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Akinsanya latest: guidance on Zambrano carers found to be unlawful, Appendix EU unaffected


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The latest instalment of the Akinsanya litigation, which looks at the entitlement of Zambrano carers to leave under Appendix EU has been decided by the High Court in Akinsanya & Anor, R (On the Application Of) v Secretary of State for the Home Department [2024] EWHC 469 (Admin). Both appellants are single mothers of British citizen children.

The court gave a succinct explanation of what is meant by a Zambrano right at paragraph 3:

In bald summary that was a right given under EU law to a person who was the carer of an EU citizen where the latter was also a citizen of the country where he or she was residing in circumstances where the absence of that right or the removal of the carer would mean that the EU citizen would have to leave the country in question.


Before Brexit, the position was that Zambrano leave, although a free application, did not allow recourse to public funds, and did not lead to settlement. Therefore, many eligible carers (most often single mothers of British Citizen children) would apply for leave as a parent under Appendix FM instead. In this route it is possible to get a fee waiver (eventually), and to access public funds (via a separate application) and it was a path to settlement for those who can afford the extortionate fee (for which there is no fee waiver available). Settlement is available only after ten years for those who could not meet certain requirements such as the financial or immigration status requirement.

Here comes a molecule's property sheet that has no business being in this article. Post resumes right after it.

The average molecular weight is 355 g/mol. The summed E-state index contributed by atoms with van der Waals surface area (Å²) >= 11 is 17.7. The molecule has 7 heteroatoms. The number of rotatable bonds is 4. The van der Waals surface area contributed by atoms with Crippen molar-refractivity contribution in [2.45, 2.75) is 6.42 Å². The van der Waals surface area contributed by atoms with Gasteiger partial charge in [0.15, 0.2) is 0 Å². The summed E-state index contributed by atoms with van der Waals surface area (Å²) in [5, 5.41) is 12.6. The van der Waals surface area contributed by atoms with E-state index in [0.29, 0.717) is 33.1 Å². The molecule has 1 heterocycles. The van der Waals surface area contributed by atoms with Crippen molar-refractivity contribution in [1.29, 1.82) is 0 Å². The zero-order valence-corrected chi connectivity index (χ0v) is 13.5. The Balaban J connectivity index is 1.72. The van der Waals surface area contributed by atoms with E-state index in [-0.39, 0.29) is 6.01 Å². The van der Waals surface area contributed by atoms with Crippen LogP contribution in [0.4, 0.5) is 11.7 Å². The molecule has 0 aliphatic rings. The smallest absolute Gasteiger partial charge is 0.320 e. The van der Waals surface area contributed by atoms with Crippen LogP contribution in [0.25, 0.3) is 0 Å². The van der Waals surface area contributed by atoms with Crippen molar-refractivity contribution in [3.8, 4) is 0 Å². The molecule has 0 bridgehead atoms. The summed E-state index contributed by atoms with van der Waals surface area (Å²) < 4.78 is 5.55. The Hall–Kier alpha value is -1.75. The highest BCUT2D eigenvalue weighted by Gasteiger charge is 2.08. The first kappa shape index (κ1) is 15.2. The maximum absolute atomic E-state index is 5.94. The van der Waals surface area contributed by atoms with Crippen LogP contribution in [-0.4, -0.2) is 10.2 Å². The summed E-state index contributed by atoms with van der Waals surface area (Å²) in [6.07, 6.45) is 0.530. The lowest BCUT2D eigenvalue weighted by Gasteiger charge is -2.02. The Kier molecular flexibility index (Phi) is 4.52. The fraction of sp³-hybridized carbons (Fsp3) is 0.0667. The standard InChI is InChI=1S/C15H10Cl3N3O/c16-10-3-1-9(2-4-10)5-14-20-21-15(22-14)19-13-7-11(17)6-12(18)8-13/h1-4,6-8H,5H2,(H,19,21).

However, with the introduction of Appendix EU, there appeared to be an available route with a shorter (or immediate where the residence requirement was met) route to settlement, a free application, and recourse to public funds is permitted in some circumstances. The excitement at the inclusion of Zambrano carers in Appendix EU was very short lived though, as people who could be granted leave under other provisions of the immigration rules were excluded from a grant of leave under this provision of Appendix EU.

Following a legal challenge to that exclusion in the first Akinsanya case, the Home Secretary was required to reconsider the rules as they related to Zambrano carers. After that reconsideration, the Home Secretary decided to maintain the exclusion for those who had already been granted leave under other rules but those who did not already have leave in another category were able to apply. The deadline for applications under Appendix EU was 30 June 2021, but was reopened for a six week period to allow eligible people to apply.

Following the Court of Appeal’s decision in Velaj v Secretary of State for the Home Department [2022] EWCA Civ 767 the guidance was changed on 14 December 2022 to again include consideration of whether the carer would have been likely to be granted leave under Appendix FM if an application was made.

The judicial review

The claimants argued that the Home Secretary’s approach to the exclusion was based on a misunderstanding of the Zambrano right and that the Home Secretary’s whole approach to the Zambrano carer definition in Appendix EU was therefore also unlawful.